David Flatman: My role in Olly's rehab? Cook his meals, mow lawn, drive him round...

From the Front Row

When badly injured, it really helps to have all your friends around you. When I was last ruled out with a long-term knock, I was bowled over by the efforts that some of the other players went to just to give me some company and keep my spirits high. They would call round every day after training, always putting the kettle straight on and even bearing edible gifts for the oh-so-grateful invalid.

It was only when I received a text message meant for someone else from one Andy Beattie – Bath back row and childhood friend – that their true agenda was revealed. "Don't forget the cookies, let's see if we can get him to 20 stones." Ah, I see.

What a lovely set of boys.

This was almost as despicable as the time former Bath scrum-half Martyn Wood hurt his neck on a trampoline while showing off to some girls. We spent nine days calling his name and forcing him to turn awkwardly in his neck brace and punching him lightly in the face from behind; standard procedure with neck injuries. All good fun, at least until the second x-ray revealed a serious injury. We felt genuinely terrible. Well, we did until we saw him again post-surgery. "Wouldn't change a thing, lads, funniest week of my life," he muttered from his hospital bed. So we nicked his Toblerone and left him to it.

You see, injuries happen in this game; it's how you deal with it. I am typically a depressive bear with a short temper and tendency to fear the worst. I know this, though, so I have learned to compartmentalise my thoughts somewhat – putting these in the "silly" box – which allows me to snap myself back to reality when the nightmarish daydreams become too morose. Thankfully, Olly Barkley is a bit more sensible.

Last weekend he suffered a nasty break to his left leg and has since had the operation to fix it. Lots of rods, plates and screws have been notched into place and the healing has begun. There was a point when I thought none of this would be necessary; just minutes after the match at Gloucester my phone rang. It was Olly and, a little confused and still in my underpants, I answered.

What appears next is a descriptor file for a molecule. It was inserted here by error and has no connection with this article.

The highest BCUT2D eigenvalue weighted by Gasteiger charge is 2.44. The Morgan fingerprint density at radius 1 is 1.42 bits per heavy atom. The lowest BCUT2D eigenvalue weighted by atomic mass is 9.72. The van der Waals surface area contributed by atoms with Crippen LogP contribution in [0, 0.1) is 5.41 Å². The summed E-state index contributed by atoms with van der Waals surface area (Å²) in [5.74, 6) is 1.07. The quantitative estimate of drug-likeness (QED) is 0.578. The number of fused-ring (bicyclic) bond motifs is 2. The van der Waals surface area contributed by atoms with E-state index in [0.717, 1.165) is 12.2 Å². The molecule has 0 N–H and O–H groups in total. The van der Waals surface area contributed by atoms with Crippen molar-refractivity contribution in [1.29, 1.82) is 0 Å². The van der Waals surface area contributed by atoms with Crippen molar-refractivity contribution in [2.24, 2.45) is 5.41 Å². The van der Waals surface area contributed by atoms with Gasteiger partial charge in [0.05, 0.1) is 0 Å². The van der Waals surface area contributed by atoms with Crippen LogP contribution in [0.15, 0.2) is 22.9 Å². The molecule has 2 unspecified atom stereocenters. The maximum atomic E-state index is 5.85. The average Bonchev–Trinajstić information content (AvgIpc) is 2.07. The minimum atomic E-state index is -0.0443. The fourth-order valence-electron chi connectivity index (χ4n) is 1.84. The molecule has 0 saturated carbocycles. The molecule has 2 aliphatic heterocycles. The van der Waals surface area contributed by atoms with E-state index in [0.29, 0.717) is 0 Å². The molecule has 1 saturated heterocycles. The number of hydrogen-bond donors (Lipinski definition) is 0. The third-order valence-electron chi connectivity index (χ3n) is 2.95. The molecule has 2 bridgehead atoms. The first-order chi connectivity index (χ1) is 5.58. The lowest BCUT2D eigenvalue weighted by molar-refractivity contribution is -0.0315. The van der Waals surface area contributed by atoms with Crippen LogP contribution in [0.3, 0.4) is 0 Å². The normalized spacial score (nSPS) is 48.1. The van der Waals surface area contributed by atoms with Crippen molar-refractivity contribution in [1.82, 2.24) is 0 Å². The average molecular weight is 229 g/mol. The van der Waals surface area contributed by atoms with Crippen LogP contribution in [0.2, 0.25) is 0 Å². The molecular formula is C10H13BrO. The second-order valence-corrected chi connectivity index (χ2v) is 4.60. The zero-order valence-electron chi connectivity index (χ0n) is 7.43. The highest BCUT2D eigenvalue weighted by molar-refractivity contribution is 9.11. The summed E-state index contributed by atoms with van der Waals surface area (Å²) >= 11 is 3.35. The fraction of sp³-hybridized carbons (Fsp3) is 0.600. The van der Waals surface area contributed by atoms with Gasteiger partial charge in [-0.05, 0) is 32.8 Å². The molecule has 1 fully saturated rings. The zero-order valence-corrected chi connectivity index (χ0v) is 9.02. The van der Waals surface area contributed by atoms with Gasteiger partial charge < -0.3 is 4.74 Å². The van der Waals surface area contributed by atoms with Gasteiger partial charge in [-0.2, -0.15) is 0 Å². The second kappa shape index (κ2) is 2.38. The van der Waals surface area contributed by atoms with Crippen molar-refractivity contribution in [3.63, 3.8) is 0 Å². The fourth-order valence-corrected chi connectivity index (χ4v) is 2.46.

"Had the x-ray," he said, "and there's nothing wrong with it. What we doing for food tonight? Can we have curry?" It took me a few seconds to realise that whatever drugs he had been given were certainly working! And at least he wasn't in pain. So I agreed to the curry and told him to stop being such a drama queen and hurry home.

No matter how much perspective you are able to muster, though, these times are extremely tough. Now the drugs have worn off, he knows that it will be months of painful, laborious rehabilitation before he can again take the field and play for his beloved club. He knows that he will have to get used to watching us from the sidelines feeling impotent and frustrated. He knows all of this, as we all do in these moments, but how does a player get through it?

Well, it all depends on the individual. Some players like to set goals; usually based around dates and key steps in their rehabilitation. For me, this didn't work. As soon as a goal was not achieved I felt so frustrated that I couldn't communicate.

So I decided to ask my father, a psychologist, for some advice. It was simple: "All you have to do is get to the gym on time and do as the experts tell you. So do that. Get to the gym on time and leave the thinking to the ones who know what they're talking about." That was what did it for me; arrive ready to work to the point of exhaustion, complete every repetition of every set, then go home and relax, knowing all that could have been done has been done.

What every injured player needs is support. Whether it is administrative or social, solitude is rarely healthy. My role in Olly's rehab is simple: I'm his PA. I envisage months of driving him everywhere, waiting hours for him to finish physio, cooking his meals and mowing his lawn. So, no change there then. Thinking about it, it's alright for him; he will just do his hour of work at breakfast time, sit back, apply some bags of ice and relax. Someone needs to run his empire, so this could be a busy few months for yours truly. Either way, he would do the same for me. In fact, he has done.

What he has to dream of now is that first session back with the boys. The first time he loses the "don't hurt me" bib and gets properly stuck in. That will be a great day. He will be nervous, as will the medics watching on from the sidelines, but it will be worth it. Tell you what, though; he'll have to lose a few pounds first; I sent him up a family bucket of fried chicken for lunch today. Just a little treat, it's what mates are for...

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